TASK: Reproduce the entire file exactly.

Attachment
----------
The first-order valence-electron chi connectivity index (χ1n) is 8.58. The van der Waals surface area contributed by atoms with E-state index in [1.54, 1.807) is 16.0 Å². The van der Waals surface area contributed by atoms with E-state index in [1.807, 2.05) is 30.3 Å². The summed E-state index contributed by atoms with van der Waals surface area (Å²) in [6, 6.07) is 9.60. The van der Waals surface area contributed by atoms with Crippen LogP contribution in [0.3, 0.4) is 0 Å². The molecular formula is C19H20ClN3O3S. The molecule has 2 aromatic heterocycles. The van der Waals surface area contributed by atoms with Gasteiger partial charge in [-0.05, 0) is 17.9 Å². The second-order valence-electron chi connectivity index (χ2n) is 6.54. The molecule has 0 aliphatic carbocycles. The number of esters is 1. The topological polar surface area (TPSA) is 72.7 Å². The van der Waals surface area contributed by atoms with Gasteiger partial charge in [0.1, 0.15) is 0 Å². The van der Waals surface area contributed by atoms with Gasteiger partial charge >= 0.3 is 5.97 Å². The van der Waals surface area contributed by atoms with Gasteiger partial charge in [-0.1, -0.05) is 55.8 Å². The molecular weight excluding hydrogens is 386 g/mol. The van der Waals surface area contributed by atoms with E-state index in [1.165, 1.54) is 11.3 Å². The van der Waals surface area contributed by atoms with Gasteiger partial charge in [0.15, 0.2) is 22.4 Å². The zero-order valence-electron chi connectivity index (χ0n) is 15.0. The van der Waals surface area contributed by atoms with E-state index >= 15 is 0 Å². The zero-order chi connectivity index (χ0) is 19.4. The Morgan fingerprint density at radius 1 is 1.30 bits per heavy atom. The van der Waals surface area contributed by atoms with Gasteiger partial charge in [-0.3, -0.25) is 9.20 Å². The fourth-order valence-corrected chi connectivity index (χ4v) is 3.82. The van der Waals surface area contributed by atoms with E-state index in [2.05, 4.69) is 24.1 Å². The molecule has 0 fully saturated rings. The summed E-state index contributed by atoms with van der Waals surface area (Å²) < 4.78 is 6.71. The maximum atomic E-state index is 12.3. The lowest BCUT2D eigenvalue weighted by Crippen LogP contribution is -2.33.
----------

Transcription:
The first-order valence-electron chi connectivity index (χ1n) is 8.58. The van der Waals surface area contributed by atoms with E-state index in [1.54, 1.807) is 16.0 Å². The van der Waals surface area contributed by atoms with E-state index in [1.807, 2.05) is 30.3 Å². The summed E-state index contributed by atoms with van der Waals surface area (Å²) in [6, 6.07) is 9.60. The van der Waals surface area contributed by atoms with Crippen LogP contribution in [0.3, 0.4) is 0 Å². The molecular formula is C19H20ClN3O3S. The molecule has 2 aromatic heterocycles. The van der Waals surface area contributed by atoms with Gasteiger partial charge in [-0.05, 0) is 17.9 Å². The second-order valence-electron chi connectivity index (χ2n) is 6.54. The molecule has 0 aliphatic carbocycles. The number of esters is 1. The topological polar surface area (TPSA) is 72.7 Å². The van der Waals surface area contributed by atoms with Gasteiger partial charge in [0.1, 0.15) is 0 Å². The van der Waals surface area contributed by atoms with Gasteiger partial charge >= 0.3 is 5.97 Å². The van der Waals surface area contributed by atoms with Gasteiger partial charge in [-0.1, -0.05) is 55.8 Å². The molecular weight excluding hydrogens is 386 g/mol. The van der Waals surface area contributed by atoms with E-state index in [1.165, 1.54) is 11.3 Å². The van der Waals surface area contributed by atoms with Gasteiger partial charge in [0.15, 0.2) is 22.4 Å². The zero-order valence-electron chi connectivity index (χ0n) is 15.0. The van der Waals surface area contributed by atoms with E-state index >= 15 is 0 Å². The zero-order chi connectivity index (χ0) is 19.4. The Morgan fingerprint density at radius 1 is 1.30 bits per heavy atom. The van der Waals surface area contributed by atoms with Gasteiger partial charge in [-0.3, -0.25) is 9.20 Å². The fourth-order valence-corrected chi connectivity index (χ4v) is 3.82. The van der Waals surface area contributed by atoms with E-state index in [2.05, 4.69) is 24.1 Å². The molecule has 0 fully saturated rings. The summed E-state index contributed by atoms with van der Waals surface area (Å²) < 4.78 is 6.71. The maximum atomic E-state index is 12.3. The lowest BCUT2D eigenvalue weighted by Crippen LogP contribution is -2.33.